anti-procrastination cafe
Photo: Emma Steen

What it’s really like to work at Tokyo’s anti-procrastination café

There are pros and cons to visiting the viral Manuscript Writing Café in Koenji when you have a looming deadline

Emma Steen
Written by
Emma Steen

I have a confession to make: I’ve never had a healthy relationship with deadlines. I never managed to kick the bad habits I picked up as a student, which have left me with perpetually dark circles under my eyes from frenetic, caffeine-induced all-nighters, so you can imagine how intrigued I was by the so-called anti-procrastination café in Koenji.

A space for novelists, mangaka, translators, copywriters and other people working under a time crunch, the Manuscript Writing Café promises snacks, a free flow of coffee and frequent check-ins by staff until you’ve met your deadline. You can opt for either a mild, moderate or severe degree of status checks, but you can’t leave the café until you’ve completed the goal you set for yourself.

I won’t lie, as I was setting out for the café (a good 40 minutes from where I live) I started questioning the point of coming at all. A lengthy train ride somewhere to do something I could technically do at home just seemed absurdly unnecessary. I regretted my awkward booking time (7pm-10pm).

But my gloom melted away when I arrived at the café and was warmly welcomed by owner Takuya Kawai and his adorable one-year-old Chiweenie (Dachshund-Chihuahua mixed breed) named Matcha.

The space is warmly lit and doesn't feel like the grim 24/7 computer room that I used to sit in to finish essays as a student. There’s a corner with film flyers, a neon ‘live on air’ sign, a typewriter and a mic stand – and it’s comforting being surrounded by other people who are each working towards a similar goal.

Here’s a brief diary of my time at the Manuscript Writing Café. 

Anti-procrastination cafe
Photo: Emma Steen


My to-do list includes writing this blog and doing a refresher on the best sex shops in Tokyo that I’ve been putting off for quite some time, mostly because I’m convinced that I’ve well and truly exhausted my Google searches for ‘dildo synonym’. 

Actually, on second thought, I’m anxious about the prospect of someone looking over at my laptop screen as I pull up a tab for the seven-storey kink emporium in Akihabara, so I might focus on writing up a few art exhibitions instead. 


I found that rather than pestering you on your progress like a stern teacher, Kawai plays the role of a supportive companion who wants to see you succeed. He comes by with a bowl of snacks to ask how I’m doing and I tell him things are going well as I take a packet of Oreos. 

I also discovered, rather unfortunately, that the sounds of traffic coming from the main road outside can be pretty distracting. Earlier, I had hoped that the screeching of trains on the overhead tracks and rumbling of trucks would eventually fade into white noise, but so far they’ve only gotten worse. 

Anti-procrastination cafe
Photo: Emma Steen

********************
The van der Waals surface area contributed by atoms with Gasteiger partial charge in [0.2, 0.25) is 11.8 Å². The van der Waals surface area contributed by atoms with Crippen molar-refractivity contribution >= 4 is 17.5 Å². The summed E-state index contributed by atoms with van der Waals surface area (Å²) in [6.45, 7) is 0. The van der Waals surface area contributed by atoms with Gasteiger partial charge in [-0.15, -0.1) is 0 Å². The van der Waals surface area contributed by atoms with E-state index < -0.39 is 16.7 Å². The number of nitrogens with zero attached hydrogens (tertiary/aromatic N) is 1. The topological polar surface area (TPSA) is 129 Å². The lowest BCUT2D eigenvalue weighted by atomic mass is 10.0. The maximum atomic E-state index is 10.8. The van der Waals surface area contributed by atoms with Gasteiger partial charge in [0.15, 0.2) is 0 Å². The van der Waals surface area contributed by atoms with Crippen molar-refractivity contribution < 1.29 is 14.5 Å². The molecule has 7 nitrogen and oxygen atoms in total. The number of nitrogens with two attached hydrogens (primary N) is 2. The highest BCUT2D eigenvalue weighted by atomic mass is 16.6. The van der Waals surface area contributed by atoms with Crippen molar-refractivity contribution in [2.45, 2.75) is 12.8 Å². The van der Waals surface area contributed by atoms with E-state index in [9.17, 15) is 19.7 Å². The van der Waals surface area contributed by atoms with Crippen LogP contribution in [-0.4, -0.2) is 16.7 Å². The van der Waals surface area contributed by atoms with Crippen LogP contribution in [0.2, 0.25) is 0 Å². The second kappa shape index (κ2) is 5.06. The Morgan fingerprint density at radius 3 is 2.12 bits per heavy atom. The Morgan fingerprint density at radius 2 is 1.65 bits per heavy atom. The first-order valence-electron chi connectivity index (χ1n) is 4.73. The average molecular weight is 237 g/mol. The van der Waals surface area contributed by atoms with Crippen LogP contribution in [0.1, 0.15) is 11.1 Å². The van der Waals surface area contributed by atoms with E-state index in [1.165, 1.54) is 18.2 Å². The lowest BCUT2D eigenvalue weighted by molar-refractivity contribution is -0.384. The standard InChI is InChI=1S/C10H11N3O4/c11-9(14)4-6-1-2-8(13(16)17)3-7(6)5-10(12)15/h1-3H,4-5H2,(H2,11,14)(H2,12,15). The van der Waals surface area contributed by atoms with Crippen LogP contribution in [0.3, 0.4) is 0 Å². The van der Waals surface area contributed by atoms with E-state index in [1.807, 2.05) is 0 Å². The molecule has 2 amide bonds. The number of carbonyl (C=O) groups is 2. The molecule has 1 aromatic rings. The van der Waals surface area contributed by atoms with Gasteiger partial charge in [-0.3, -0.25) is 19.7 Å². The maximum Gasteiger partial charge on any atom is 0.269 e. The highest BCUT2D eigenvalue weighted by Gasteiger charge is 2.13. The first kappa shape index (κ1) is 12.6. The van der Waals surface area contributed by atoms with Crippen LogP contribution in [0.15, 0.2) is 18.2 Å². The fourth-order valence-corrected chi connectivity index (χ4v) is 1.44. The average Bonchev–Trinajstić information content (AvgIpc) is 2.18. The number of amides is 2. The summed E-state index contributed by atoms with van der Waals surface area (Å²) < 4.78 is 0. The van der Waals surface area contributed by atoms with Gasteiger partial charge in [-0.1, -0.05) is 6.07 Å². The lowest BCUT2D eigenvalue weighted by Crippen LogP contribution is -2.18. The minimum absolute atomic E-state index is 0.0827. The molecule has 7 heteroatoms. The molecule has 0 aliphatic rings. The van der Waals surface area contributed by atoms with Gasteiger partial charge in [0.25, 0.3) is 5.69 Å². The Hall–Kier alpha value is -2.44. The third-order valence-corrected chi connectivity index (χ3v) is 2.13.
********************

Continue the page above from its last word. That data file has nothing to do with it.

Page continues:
I hit a bit of a slump. I could feel myself slowing down so I decided to get up to inspect the drink bar. Then I struggled a bit with the hot water machine as I tried to balance a drip coffee filter over my mug and subsequently burned my hand twice. At least the chairs are more comfortable than I expected them to be.  


Have written a fair amount of text that needs a lot of tweaking. Background traffic sounds still aren’t doing me any favours, so I’m going to call it a day in a few minutes. 

Anti-procrastination cafe
Photo: Emma SteenThe very noisy road directly in front of the café


Gutted to report that if you are a serial procrastinator, a visit to the café probably won’t instantly turn you into one of those people who can coolly submit assignments days ahead of time. While I appreciated testing out a new remote work space, Koenji is still a little bit of a trek for me and the short boost of productivity I got in hour one of being here hasn’t convinced me to schedule weekly sessions. That being said, the café still offers plenty of benefits. 

Want to know if it'd be a good fit for you? Here are the main pros and cons to consider. 


  • Unlike your typical cafe or coffee shop, there aren’t any conversations to eavesdrop on here so there are fewer distractions (I’m very nosy) 
  • The change of scenery does wonders for writer’s block 
  • Free drinks and snacks
  • Reasonable hourly rate starting with a ¥150 base charge for the first hour, and an additional ¥300 for every hour after that 
  • Unbearably cute resident dog


  • Unless you’ve got fantastic noise-cancelling headphones, the sounds of traffic outside will most certainly get to you 
  • There’s a surcharge for staying later than your designated finish time because you still haven’t met your word count, and it’s pretty steep (¥3,000 for every hour of overtime) 
  • It’s really hard not to turn your head towards the dog every 15 minutes 

Note that the cafe is strictly cashless, so bring a credit card or have a payment app ready on your smartphone. You can make your reservations here

More from Time Out 

This penthouse hotel has a private rooftop bath with views of Skytree

4 best Japanese films and series coming to Netflix in June 2022

The first Time Out Market in Asia is opening in Osaka ahead of World Expo 2025

Survey: Japan is the number one tourist destination in the world

Explained: Japan’s three categories for international entry from June

Want to be the first to know what’s cool in Tokyo? Sign up to our newsletter for the latest updates from Tokyo and Japan.

You may also like
You may also like